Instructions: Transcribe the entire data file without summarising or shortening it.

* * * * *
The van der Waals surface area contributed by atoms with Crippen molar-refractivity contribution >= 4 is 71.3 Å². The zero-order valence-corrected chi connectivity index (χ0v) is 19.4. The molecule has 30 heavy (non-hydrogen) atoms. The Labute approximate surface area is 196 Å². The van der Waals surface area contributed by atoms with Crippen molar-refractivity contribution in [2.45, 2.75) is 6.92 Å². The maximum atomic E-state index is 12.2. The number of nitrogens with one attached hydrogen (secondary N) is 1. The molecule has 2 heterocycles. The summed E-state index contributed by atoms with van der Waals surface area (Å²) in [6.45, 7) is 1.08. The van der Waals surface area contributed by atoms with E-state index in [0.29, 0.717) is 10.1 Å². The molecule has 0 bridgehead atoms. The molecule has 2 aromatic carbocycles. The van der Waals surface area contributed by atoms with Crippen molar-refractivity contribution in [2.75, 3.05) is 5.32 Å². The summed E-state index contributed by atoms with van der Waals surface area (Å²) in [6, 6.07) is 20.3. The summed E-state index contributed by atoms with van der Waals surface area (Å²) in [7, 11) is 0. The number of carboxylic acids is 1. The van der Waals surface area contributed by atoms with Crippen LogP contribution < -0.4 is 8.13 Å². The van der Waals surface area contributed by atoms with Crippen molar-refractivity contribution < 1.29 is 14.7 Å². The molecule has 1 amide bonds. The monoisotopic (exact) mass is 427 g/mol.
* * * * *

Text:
The van der Waals surface area contributed by atoms with Crippen molar-refractivity contribution >= 4 is 71.3 Å². The zero-order valence-corrected chi connectivity index (χ0v) is 19.4. The molecule has 30 heavy (non-hydrogen) atoms. The Labute approximate surface area is 196 Å². The van der Waals surface area contributed by atoms with Crippen molar-refractivity contribution in [2.45, 2.75) is 6.92 Å². The maximum atomic E-state index is 12.2. The number of nitrogens with one attached hydrogen (secondary N) is 1. The molecule has 2 heterocycles. The summed E-state index contributed by atoms with van der Waals surface area (Å²) in [6.45, 7) is 1.08. The van der Waals surface area contributed by atoms with E-state index in [0.29, 0.717) is 10.1 Å². The molecule has 0 bridgehead atoms. The molecule has 2 aromatic carbocycles. The van der Waals surface area contributed by atoms with Crippen molar-refractivity contribution in [2.75, 3.05) is 5.32 Å². The summed E-state index contributed by atoms with van der Waals surface area (Å²) in [6, 6.07) is 20.3. The summed E-state index contributed by atoms with van der Waals surface area (Å²) in [7, 11) is 0. The number of carboxylic acids is 1. The van der Waals surface area contributed by atoms with Crippen LogP contribution < -0.4 is 8.13 Å². The van der Waals surface area contributed by atoms with Crippen molar-refractivity contribution < 1.29 is 14.7 Å². The molecule has 1 amide bonds. The monoisotopic (exact) mass is 427 g/mol.